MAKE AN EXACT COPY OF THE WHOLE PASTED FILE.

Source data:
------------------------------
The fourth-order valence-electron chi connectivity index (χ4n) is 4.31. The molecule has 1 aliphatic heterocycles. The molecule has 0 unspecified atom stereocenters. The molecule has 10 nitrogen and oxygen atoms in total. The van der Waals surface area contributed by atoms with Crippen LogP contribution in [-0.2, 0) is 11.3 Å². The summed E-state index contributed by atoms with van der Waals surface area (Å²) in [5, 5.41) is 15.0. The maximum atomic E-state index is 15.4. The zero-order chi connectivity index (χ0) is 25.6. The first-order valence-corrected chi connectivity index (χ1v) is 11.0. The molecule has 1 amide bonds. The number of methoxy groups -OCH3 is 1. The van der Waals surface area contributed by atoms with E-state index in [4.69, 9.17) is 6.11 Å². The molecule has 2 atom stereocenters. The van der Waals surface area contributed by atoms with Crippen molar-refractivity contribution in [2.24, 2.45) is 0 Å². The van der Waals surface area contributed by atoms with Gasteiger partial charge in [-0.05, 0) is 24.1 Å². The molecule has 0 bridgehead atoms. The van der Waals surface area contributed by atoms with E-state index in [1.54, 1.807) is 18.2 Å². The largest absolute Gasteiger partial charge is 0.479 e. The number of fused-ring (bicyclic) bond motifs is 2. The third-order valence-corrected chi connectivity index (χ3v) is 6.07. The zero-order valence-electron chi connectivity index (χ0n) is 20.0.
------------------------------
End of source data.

The fourth-order valence-electron chi connectivity index (χ4n) is 4.31. The molecule has 1 aliphatic heterocycles. The molecule has 0 unspecified atom stereocenters. The molecule has 10 nitrogen and oxygen atoms in total. The van der Waals surface area contributed by atoms with Crippen LogP contribution in [-0.2, 0) is 11.3 Å². The summed E-state index contributed by atoms with van der Waals surface area (Å²) in [5, 5.41) is 15.0. The maximum atomic E-state index is 15.4. The zero-order chi connectivity index (χ0) is 25.6. The first-order valence-corrected chi connectivity index (χ1v) is 11.0. The molecule has 1 amide bonds. The number of methoxy groups -OCH3 is 1. The van der Waals surface area contributed by atoms with E-state index in [4.69, 9.17) is 6.11 Å². The molecule has 2 atom stereocenters. The van der Waals surface area contributed by atoms with Crippen molar-refractivity contribution in [2.24, 2.45) is 0 Å². The van der Waals surface area contributed by atoms with Gasteiger partial charge in [-0.05, 0) is 24.1 Å². The molecule has 0 bridgehead atoms. The van der Waals surface area contributed by atoms with E-state index in [1.54, 1.807) is 18.2 Å². The largest absolute Gasteiger partial charge is 0.479 e. The number of fused-ring (bicyclic) bond motifs is 2. The third-order valence-corrected chi connectivity index (χ3v) is 6.07. The zero-order valence-electron chi connectivity index (χ0n) is 20.0.